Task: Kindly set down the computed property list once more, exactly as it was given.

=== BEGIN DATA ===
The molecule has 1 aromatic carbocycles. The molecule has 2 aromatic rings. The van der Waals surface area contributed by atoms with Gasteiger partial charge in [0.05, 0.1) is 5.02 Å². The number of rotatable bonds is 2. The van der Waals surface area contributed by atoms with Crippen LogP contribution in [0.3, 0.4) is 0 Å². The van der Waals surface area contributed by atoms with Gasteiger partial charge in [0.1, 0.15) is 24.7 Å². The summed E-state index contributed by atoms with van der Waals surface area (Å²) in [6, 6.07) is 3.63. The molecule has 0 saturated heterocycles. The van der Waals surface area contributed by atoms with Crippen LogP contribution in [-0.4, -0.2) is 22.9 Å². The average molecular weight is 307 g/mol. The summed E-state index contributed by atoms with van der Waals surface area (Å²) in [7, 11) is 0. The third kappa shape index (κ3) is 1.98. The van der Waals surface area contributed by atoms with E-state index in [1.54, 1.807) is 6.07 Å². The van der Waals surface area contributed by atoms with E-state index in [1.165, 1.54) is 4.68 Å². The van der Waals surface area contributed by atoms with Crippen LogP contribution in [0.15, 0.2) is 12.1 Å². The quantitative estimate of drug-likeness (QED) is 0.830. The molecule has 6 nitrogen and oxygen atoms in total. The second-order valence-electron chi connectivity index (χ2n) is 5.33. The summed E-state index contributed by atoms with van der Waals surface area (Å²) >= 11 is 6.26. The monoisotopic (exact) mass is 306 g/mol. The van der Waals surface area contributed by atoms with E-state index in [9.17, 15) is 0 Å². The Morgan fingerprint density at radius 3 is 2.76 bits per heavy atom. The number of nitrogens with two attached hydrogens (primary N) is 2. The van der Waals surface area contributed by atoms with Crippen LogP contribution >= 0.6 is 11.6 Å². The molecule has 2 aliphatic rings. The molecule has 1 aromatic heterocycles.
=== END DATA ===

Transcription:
The molecule has 1 aromatic carbocycles. The molecule has 2 aromatic rings. The van der Waals surface area contributed by atoms with Gasteiger partial charge in [0.05, 0.1) is 5.02 Å². The number of rotatable bonds is 2. The van der Waals surface area contributed by atoms with Crippen LogP contribution in [0.3, 0.4) is 0 Å². The van der Waals surface area contributed by atoms with Gasteiger partial charge in [0.1, 0.15) is 24.7 Å². The summed E-state index contributed by atoms with van der Waals surface area (Å²) in [6, 6.07) is 3.63. The molecule has 0 saturated heterocycles. The van der Waals surface area contributed by atoms with Crippen LogP contribution in [-0.4, -0.2) is 22.9 Å². The average molecular weight is 307 g/mol. The summed E-state index contributed by atoms with van der Waals surface area (Å²) in [7, 11) is 0. The third kappa shape index (κ3) is 1.98. The van der Waals surface area contributed by atoms with E-state index in [1.54, 1.807) is 6.07 Å². The van der Waals surface area contributed by atoms with E-state index in [1.165, 1.54) is 4.68 Å². The van der Waals surface area contributed by atoms with Crippen LogP contribution in [0.15, 0.2) is 12.1 Å². The quantitative estimate of drug-likeness (QED) is 0.830. The molecule has 6 nitrogen and oxygen atoms in total. The second-order valence-electron chi connectivity index (χ2n) is 5.33. The summed E-state index contributed by atoms with van der Waals surface area (Å²) >= 11 is 6.26. The monoisotopic (exact) mass is 306 g/mol. The van der Waals surface area contributed by atoms with E-state index in [9.17, 15) is 0 Å². The Morgan fingerprint density at radius 3 is 2.76 bits per heavy atom. The number of nitrogens with two attached hydrogens (primary N) is 2. The van der Waals surface area contributed by atoms with Crippen LogP contribution >= 0.6 is 11.6 Å². The molecule has 2 aliphatic rings. The molecule has 1 aromatic heterocycles.